The 4% withdrawal rate has long been the recommended withdrawal rate from investment savings for people in retirement. Based on today’s lower investment returns, it may be time to reconsider this rate.
The 4% rate was determined by financial planners in 1994. This was based on historical returns from a typical balanced portfolio at that time with 60% exposure to equities and 40% to debt. Those rates of return were averaging 9% to 10% for Canadian equities and 6% to 7% for Canadian bonds. But let’s look at the last 10 years. Returns are significantly lower, averaging 5% to 6% for Canadian equities and 2% to 3% for Canadian bonds.
It’s now time to adjust long-term return expectations for balanced portfolios to a lower withdrawal rate. The main reason is that during the past nine years the downward trend for fixed income rates has resulted in decreased valuations with the forecasted return for long-term Canadian bond yields now at 2.5%.
So, the take away from this is that even though future withdrawal rates are expected to increase over the long run, the forecasted expected rates may not go higher than 2.8% to 3%. This is still lower than the historical withdrawal target of 4% used in the past.
Plus, consider that with equities, a combination of lower return rates and our aging demographic in developed markets are resulting in lower expected returns for equities in general and, therefore, lower expected returns for balanced portfolios.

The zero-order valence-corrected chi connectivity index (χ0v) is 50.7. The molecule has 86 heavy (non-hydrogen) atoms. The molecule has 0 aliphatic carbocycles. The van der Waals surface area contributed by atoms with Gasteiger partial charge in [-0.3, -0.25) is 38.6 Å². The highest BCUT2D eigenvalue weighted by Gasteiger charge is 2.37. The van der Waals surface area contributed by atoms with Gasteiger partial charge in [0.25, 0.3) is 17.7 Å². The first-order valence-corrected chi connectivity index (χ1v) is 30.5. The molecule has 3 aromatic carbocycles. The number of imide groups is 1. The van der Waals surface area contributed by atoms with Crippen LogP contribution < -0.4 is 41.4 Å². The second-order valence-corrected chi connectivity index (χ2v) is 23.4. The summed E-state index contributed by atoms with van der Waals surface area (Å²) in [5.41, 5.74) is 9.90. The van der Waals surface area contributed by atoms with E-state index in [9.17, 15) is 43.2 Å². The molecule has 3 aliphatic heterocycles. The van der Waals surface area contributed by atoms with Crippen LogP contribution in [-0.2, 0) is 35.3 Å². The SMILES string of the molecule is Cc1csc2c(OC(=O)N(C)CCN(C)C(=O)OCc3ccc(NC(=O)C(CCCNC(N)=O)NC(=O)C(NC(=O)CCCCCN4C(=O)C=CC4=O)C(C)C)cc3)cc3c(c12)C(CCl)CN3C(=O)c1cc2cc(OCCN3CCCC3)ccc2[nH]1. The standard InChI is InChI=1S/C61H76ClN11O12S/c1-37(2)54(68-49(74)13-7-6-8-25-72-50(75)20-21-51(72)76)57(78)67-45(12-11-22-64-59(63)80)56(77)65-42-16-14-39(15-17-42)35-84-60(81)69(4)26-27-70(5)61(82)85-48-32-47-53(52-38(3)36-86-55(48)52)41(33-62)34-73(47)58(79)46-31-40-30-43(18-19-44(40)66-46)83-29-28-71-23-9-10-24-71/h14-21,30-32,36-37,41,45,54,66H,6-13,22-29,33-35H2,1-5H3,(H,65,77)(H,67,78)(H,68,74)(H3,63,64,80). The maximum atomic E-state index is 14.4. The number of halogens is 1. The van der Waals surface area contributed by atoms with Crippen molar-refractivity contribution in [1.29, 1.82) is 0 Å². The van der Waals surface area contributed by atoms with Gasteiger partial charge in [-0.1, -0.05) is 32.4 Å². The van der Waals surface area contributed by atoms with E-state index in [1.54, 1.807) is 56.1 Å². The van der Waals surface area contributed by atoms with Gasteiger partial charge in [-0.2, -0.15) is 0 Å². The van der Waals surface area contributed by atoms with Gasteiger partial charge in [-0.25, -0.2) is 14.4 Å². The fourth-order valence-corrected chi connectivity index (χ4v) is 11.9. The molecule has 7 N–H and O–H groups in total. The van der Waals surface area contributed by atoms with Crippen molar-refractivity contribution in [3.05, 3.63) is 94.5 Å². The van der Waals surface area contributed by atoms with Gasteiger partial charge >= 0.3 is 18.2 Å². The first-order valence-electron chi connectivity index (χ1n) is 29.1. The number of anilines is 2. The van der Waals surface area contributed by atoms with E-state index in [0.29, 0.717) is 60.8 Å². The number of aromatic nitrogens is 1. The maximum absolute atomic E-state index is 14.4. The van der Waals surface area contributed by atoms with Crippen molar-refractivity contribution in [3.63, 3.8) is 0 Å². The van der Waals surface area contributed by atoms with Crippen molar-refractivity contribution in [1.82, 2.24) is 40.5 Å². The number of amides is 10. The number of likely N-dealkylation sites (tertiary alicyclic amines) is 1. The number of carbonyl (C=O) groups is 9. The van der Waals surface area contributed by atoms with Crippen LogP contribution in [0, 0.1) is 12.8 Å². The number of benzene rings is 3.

Risky business: As well as these lower expected returns, an individual’s risk tolerance profile has a bearing on their potential withdrawal rate. For someone with a medium-risk profile and is willing to accept the probability of their portfolio running out, the new recommended withdrawal rate ideally should be between 3.5% and 3.75%.
Research done by Financial Advisor magazine in 2015 found that over 50% of respondents ages 50 to 65 wanted zero risk of outliving their retirement savings. So, for someone with a medium-risk profile to ensure they do not outlive their savings, their withdrawal rate has to be substantially lower; between 2.25% and 2.75%. So, depending on a person’s risk appetite, the recommended withdrawal rate can vary anywhere between 2.25% and 4%.
Investors who are willing to take on additional risk can increase their target withdrawal rates but they also have to accept a greater failure probability; above 10%. In my opinion, such people are few and far between, considering that most retirees’ primary fear is that of outliving their money.
An alternative is to continue working past 65, maybe on a part-time basis to supplement one’s CPP and OAS pensions and waiting to take withdrawals from one’s personal retirement savings until age 71. There is no right or wrong way, and every person’s retirement goals and dreams are different. Just don’t expect your financial advisor to work miracles if you haven’t saved enough for a comfortable retirement.
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